Friday, 24 February 2012

A Musician with a Paintbrush




Excerpts from Chapter Five:
A musician with a paintbrush.


I settled in the Netherlands in 1957 and in the sixties set out to paint and discover Europe. One morning in a hotel in Divonne, France, quite near the Swiss border, I heard someone improvising on a piano in the hotel lounge.  This turned out to be a young French pianist/composer, Daniel Guibert.  As he played, I began to improvise abstract graphics in my sketchbook.  Daniel found these very interesting and would place them on his music-stand so that he in turn could improvise to my sketches. We discovered a great rapport, an audio-visual give and take – an early example of a career painting images “in real time” (that is, synchronized with live music). Later I started to call this “live visual music”.
1963 saw the exploration of space, Martin Luther King’s speech “I have a dream” and the shocking assassination of John F. Kennedy.  But in that year, one of the most significant events for me was my first visit to Yehudi Menuhin’s summer festival at Gstaad, in the Swiss Bernese Oberland.  Yehudi was to become one of the great influences in my life and work.  In those days his rehearsals were informal affairs that friends and admirers could enjoy by just drifting into the little church at Saanen, where the concerts took place in the evenings.  I didn’t “just drift in” though – I was always there early, almost beating the door down so I could get the best vantage point for some good sketching! That summer was the first of many glorious experiences. 

A page from my sketchbook of some of the first improvisations at the 1964 Yehudi Menuhin Festival in Gstaad (watercolour and ink, 18 x 25cm).  A kind of automatic writing with the music.
Those rehearsals became a rich mine of inspiration for abstract improvisations to music and more particularly, for visual impressions of some of the musicians who were Yehudi’s friends and colleagues. My paintings and drawings included the cellists Gaspar Cassado, Maurice Gendron and Paul Tortelier, violist Ernst Wallfisch, violinist Alberto Lysy, pianist Wilhelm Kempff, the legendary sitar-player Ravi Shankar, and of course Yehudi’s sisters, the pianists Hephzibah and Yaltah Menuhin.  As I write, I realize sadly that all but one of this list has since passed away.  In 1966 I made a painting of Yehudi’s young son Jeremy at the piano, with his father conducting. In the early seventies, other youthful musical personalities such as Nigel Kennedy, Melvyn Tan and Colin Carr (then all students at the Yehudi Menuhin School in England) also played at the Festival and found their way into my sketchbook. 
By 1966 I had moved to live in Switzerland and the little church at Saanen/Gstaad with its summer festivals became a sort of music Mecca for me, where the challenge to visualize music became the great obsession of my life. Each year, I would happily slalom through the mountain roads in my Volkswagen “Beetle”, as excited as a schoolboy on his way to the first day of a new term.  Not only were the performances sublime - I felt that I was participating, Opening an exhibition of some of these works in Saanen in 1971, Yehudi said: “Perryman is one of us, he’s a musician who makes music with his paintbrush”.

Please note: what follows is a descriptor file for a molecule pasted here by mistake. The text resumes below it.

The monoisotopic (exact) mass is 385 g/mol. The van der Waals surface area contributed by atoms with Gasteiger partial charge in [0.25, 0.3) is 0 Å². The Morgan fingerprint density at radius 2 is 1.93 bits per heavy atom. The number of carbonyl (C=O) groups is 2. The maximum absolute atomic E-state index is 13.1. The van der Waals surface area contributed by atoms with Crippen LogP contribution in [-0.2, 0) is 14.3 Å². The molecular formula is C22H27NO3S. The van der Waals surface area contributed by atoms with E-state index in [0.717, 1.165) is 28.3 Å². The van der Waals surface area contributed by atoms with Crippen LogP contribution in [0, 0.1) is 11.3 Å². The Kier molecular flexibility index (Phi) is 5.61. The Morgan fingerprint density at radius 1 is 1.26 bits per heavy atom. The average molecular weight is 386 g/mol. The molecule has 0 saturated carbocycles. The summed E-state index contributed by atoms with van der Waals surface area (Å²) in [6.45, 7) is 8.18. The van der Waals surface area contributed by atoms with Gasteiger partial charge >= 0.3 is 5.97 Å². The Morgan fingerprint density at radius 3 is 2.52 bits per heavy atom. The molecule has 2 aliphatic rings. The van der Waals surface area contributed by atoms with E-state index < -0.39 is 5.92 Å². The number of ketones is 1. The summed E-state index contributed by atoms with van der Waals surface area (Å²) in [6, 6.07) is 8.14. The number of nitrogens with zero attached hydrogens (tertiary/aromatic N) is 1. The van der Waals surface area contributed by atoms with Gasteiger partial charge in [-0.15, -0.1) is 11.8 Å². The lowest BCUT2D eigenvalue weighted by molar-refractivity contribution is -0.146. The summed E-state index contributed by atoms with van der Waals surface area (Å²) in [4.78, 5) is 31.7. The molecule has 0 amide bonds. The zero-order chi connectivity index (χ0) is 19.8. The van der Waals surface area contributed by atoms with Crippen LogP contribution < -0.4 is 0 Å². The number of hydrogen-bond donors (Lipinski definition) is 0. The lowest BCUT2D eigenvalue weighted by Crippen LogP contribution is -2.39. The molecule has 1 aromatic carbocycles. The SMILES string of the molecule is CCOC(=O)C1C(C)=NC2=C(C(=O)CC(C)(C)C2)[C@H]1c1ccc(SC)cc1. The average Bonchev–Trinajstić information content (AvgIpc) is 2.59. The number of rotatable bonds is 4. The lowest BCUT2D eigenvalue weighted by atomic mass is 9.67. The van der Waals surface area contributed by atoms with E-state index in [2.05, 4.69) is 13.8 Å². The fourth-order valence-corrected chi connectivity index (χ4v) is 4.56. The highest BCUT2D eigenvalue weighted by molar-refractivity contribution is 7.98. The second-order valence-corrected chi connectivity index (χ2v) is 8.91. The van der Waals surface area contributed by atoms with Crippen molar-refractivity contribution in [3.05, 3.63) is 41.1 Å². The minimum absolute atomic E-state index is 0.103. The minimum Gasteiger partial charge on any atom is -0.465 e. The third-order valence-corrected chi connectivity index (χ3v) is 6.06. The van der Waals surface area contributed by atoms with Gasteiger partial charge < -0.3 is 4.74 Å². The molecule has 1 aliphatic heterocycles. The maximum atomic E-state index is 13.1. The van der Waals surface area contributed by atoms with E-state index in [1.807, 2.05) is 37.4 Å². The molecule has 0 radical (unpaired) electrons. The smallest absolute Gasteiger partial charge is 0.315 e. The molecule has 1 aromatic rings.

From the start, Yehudi understood what I was trying to do and his support and friendship over more than thirty years (until his death in 1999) is something I shall always treasure enormously. Several years later, he invited me to join him for a performance in Paris.  I was filmed as I painted impressions of Vivaldi’s ‘Four Seasons’, during a performance for Télévision Française in 1979 by Yehudi Menuhin and the Menuhin School Orchestra.

‘Souvenir d’un Récital de Maurice Gendron’, watercolour, 70 x 50cm, Gstaad, 1970. 
‘Nigel Kennedy as a boy’, watercolour, 60 x 40cm, painted at the Menuhin School in 1971.
I particularly remember the years when Ravi Shankar visited Gstaad to perform with Yehudi, accompanied by that fabulous Indian master of the tabla, Alla Rakha.  I frequently sat in to sketch at their rehearsals, either at a hotel or in Yehudi’s chalet.  Everybody sat on the floor, of course.  But one day, arriving at the church of Saanen for the dress rehearsal, they had forgotten the carpet.  I was dispatched back up the hill to collect the huge Persian carpet from Yehudi’s living room and cram it into my little Volkswagen.  In my “East meets West” paintings that carpet seems to vibrate with the intricate patterns of complex Indian rhythm that surround the players.  Those were exhilarating days, but one drove carefully, especially when Yehudi occasionally sat next to me, with his priceless Stradivarius between his knees.

‘East meets West’ (Ravi Shankar and Yehudi Menuhin), oil on canvas, 100 x 80cm, painted in Gstaad and Amsterdam, 1978. Prof. Cees Hamelink Collection.
One of my paintings from my ‘East meets West’ series shows how I was struggling with a stylistic development. On the one hand I was using my impressionist training and bias to create a figurative tribute to these musicians.  But then I also wanted to show their movements and in the same painting represent their sounds, through abstract colour splashes and textures! How to combine the two? A complex challenge that still engages me. More about this later.

Click on the video below to listen to the sound I was painting:


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Next Monday: Excerpt from Chapter 6: Painting through music – how it all developed.


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